While the definition of art has changed over the years, the field of art history has developed to allow us to categorize changes in art over time and to better understand how art shapes and is shaped by the creative impulses of artists.
Having a solid grasp of art history, then, is important. I spoke with Alexander Daniloff and Jonathan Ball about the concept of art through history and about whether tracing a line through traditional and contemporary art is possible.
Alexander Daniloff is a Russian artist who lives and works in Italy. His focus is painting, although he has worked in several media. Lately, he has worked on children’s illustrations. He has participated in various events and illustration competitions and has illustrated three books. He has held numerous individual and group exhibitions in Italy, Russia, Holland, Spain, Finland and the US.
Jonathan Ball is the creative behind Poked Studio, an innovative company committed to developing creative visual solutions. That’s not all: among its services, Poked Studio offers illustration; Web, graphic and blog design; 3-D rendering and visualization; motion graphics; children’s book illustration; Flash websites; and games.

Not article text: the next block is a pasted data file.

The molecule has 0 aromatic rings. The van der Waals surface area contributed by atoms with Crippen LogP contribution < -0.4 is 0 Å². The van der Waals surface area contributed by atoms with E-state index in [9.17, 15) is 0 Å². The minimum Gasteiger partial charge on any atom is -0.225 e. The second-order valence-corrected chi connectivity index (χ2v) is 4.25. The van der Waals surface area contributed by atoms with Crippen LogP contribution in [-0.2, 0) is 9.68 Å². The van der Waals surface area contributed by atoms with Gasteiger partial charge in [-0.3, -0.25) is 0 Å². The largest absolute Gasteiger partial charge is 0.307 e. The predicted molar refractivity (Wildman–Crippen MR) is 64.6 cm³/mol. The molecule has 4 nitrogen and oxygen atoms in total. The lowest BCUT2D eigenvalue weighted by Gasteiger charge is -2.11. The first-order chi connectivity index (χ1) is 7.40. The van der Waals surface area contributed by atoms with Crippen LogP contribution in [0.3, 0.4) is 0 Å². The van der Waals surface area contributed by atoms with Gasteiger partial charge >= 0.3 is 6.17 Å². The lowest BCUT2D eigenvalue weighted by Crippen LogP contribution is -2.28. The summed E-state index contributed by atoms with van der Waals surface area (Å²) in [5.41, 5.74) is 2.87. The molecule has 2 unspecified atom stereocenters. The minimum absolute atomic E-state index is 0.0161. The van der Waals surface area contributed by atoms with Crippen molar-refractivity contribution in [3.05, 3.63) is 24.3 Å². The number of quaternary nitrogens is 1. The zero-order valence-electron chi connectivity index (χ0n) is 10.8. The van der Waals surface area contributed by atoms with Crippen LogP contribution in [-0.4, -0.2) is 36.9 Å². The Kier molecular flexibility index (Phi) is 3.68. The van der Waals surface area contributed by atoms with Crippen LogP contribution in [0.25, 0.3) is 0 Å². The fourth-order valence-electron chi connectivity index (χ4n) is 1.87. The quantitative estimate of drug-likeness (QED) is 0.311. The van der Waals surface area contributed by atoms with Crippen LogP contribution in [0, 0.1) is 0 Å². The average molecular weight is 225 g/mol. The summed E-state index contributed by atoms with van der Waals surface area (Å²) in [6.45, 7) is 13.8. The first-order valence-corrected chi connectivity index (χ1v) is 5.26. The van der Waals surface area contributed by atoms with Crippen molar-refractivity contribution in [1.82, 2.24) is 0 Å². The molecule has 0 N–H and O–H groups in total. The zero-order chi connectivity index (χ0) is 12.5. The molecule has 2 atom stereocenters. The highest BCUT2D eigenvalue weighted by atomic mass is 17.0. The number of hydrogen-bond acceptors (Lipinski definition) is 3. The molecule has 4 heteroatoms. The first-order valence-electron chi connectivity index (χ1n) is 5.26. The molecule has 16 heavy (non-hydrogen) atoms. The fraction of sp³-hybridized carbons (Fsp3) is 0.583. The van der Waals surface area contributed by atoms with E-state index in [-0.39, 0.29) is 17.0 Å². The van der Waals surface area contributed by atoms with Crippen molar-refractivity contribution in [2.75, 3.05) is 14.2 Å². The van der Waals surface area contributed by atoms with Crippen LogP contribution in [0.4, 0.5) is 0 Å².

I don’t think we can say anything without falling into controversy, even me. I have a traditional view and prefer artwork that speaks for the artist or period. I can’t explain what contemporary art is, or at least what it’s meant to be. Yes, you can trace a line from traditional to contemporary art, but not a straight one. Perhaps it is a parabola that goes up and then down, or a spiral. We don’t know. All we can say is that the art market has developed, which affects the art itself. With what we call contemporary art, words and explanations are always worth more.
Visual arts have been transformed by articles and critical essays; meanwhile, the works themselves have become mute. In the theater, the curators and critics have taken up the front row. This is my view on the difference between contemporary and traditional art.
I personally prefer art measured in human dimensions: art that whispers and doesn’t shout, art that covers me and makes me fly and does not crush. But I must confess, some of these modern things attract me; for example, mural painting (graffiti) and abstract things.
Yes, most definitely [we can draw a line from traditional to contemporary art]. Many of the same techniques are used, just in slightly different ways and with different tools. The same principles apply, however you create art.
I see a line particularly running through the stylized form of Japanese art such as Hokusai and contemporary stylized graphic illustration.